AC Slater obstructs the norm in debut album ‘Outsiders’ [ALBUM REVIEW]
The premier innovator of the revolutionary party brand Night Bass Aaron Clevenger — otherwise known as AC Slater — defines his creative integrity in the form of his debut album, Outsiders. Hailed as ‘the king of heavy bass house in America,’ the artist has grown his creative brand from the ground up, rising above the ranks and succeeding in constructing a genre-driven movement.
After getting his start partying and DJing in the late ’90s, AC Slater would soon find himself joining the Brooklyn-based label Trouble & Bass in 2008 to release his remix of “Turn the Music Up,” a track that would introduce his stylistic severity. Today, after years of building one of the most globally respected dance music institutions, Clevenger seeks to further break through the fold in the highly-anticipated release of his first full-length record.
AC Slater’s meteoric rise, however, did not rely on appealing to the masses, but instead of the overhaul of the mainstream allure of electronic music. The Night Bass brand started off as a monthly party series where the avant-garde beatmaker could play out his own deep, bass-centric rhythms as well as bring in similarly fresh talent from across the globe. Fast-forward a year later, the trailblazing collective took to the road in 2015, introducing his hypnotic, bass-fueled brewery of experimental music to all corners of the country.
Within that framework, AC Slater’s progressive status was in full effect, and he extended the party series into a full-blown record label that would go on to procure releases from the likes of Jack Beats, Sindin, Shift K3y, Wax Motif, and more.
Devisive, yet unconfined, the vanguard was determined on setting himself outside the realm of normalcy, seeking out a vision that integrates creative self-direction with communal rebellion.
“I follow my instincts. Everything coming out on Night Bass is signed literally because it’s something I would play out, or something I really believe in. I just want to do cool things with cool people: that’s the ethos behind Night Bass. Visually I just want it to be very recognizable, and the events and DJ bookings simply just have to make sense for our sound.”
As for his debut album, Outsiders stands as a resounding encapsulation of AC Slater’s built up accreditation in the dance music realm. All of Clevenger’s characteristic tonalities in the 11-track record are present— the bone-rattling bass, the sweat-inducing UK garage tempos, and the infectious accessibility — all wrapped up into one vastly-accomplished project. Adding to the piece’s thematic element, Outsiders also features a roster of respectable talent that fall along a wide spectrum of pioneering tastemakers.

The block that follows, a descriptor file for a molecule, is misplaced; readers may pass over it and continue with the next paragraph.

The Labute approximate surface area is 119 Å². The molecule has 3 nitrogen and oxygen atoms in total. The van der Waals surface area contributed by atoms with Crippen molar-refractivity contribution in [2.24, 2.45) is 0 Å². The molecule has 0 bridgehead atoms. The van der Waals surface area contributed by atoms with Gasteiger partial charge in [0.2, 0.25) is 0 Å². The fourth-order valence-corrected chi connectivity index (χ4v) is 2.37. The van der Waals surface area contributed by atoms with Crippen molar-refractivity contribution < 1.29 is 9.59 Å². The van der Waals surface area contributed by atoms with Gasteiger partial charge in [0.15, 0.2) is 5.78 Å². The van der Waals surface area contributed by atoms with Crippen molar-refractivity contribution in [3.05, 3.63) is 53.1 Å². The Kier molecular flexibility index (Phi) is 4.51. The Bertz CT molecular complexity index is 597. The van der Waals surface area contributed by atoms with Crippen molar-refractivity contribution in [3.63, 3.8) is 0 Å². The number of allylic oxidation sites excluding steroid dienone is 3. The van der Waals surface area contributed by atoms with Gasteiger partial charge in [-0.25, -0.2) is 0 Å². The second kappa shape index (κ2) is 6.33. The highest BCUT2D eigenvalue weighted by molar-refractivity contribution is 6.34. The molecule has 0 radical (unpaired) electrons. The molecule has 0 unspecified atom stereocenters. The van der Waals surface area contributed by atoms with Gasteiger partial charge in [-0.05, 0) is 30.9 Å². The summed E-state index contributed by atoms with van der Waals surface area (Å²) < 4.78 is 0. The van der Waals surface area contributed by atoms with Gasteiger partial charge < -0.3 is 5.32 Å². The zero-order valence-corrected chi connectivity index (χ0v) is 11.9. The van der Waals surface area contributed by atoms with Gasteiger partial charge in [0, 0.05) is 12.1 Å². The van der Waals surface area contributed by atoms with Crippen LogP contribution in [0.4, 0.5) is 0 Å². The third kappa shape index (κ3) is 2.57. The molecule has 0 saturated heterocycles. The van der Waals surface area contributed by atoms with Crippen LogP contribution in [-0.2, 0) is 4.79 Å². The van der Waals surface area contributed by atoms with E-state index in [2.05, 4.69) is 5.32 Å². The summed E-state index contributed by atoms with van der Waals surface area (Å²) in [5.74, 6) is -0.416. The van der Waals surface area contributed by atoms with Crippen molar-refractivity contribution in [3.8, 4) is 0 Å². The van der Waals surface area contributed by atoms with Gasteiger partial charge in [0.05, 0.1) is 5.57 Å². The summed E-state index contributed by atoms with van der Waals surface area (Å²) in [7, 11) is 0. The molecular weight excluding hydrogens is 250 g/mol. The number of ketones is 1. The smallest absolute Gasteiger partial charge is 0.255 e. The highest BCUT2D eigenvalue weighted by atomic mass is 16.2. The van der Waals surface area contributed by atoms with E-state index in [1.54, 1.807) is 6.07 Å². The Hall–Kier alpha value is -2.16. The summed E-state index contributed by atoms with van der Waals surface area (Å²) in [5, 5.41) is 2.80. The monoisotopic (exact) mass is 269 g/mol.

“There’s a range of people who inspired me like Sinden and Herve up to newer artists who are carving their own lane like Rome Fortune. Everyone on there is super talented and I think each could even be labeled as “outsiders” themselves, and I mean that in the best and most positive way.”
When asked which track out of the album embodies the message behind the record best, AC Slater finds that “Misfits” encapsulates the message behind the project the most. “The instrumental is hype, bubbly and sneaky sounding. If the beat sounds right and the bass feels nice, you know we’re gonna go all night” just capture how I feel about music: I try not to get caught up in the hype, just do what I enjoy and not what is popular or trendy. That’s what the album is all about.”
“I’ve always felt like an outsider when it comes to the music industry, even one as small as the rave scene once was before the EDM phenomenon. It’s my first album so I really wanted to capture my personal experience within that context.”
AC Slater does exactly that in Outsiders, weaving in his personal development into each song with perfect finesse. The record is filled to the brim with the producer’s most fundamental and expressive work. Starting off the album, “Ring the Alarm” reigns in a confident and assertive demeanor, fortifying the LP’s domineering edge. “Dealer” highlights the producer’s musical versatility, calling upon the resilient lyricism of Rome Fortune alongside hints of Tchami‘s future bass flair. Appealing to his more grungy side, “Taking Off” with Shoffy features gorgeous UK Garage elements, while his track “Dope Slinger” stands out as an unapologetic party anthem, filled with booty-bouncing bass lines and riotous fervor.
It goes without saying, every aspect of Outsiders is held up by the smallest detail. “As far as the album art, I wanted to capture an image of a group of younger kids that are outsiders, who have been drawn to each other to build their own family. I wanted it to have an underground feel. […] They’re outsiders, they’re literally outside of the box on the album art,” stated Clevenger on the more visual aspects of the LP.
Outsiders is a testament to self-revival; an autobiography of Aaron Clevenger’s urge to break boundaries and bring people together through a new force of music. AC Slater’s debut record celebrates the vision of non-conformity, the unsettled elite, the blazing individuals who seek out the bigger and louder personas in life. As for the artist himself, the avid producer hasn’t lost his touch, providing us with his most cohesive bass house catalog that can be appreciated by those who readily choose to position themselves outside the norm.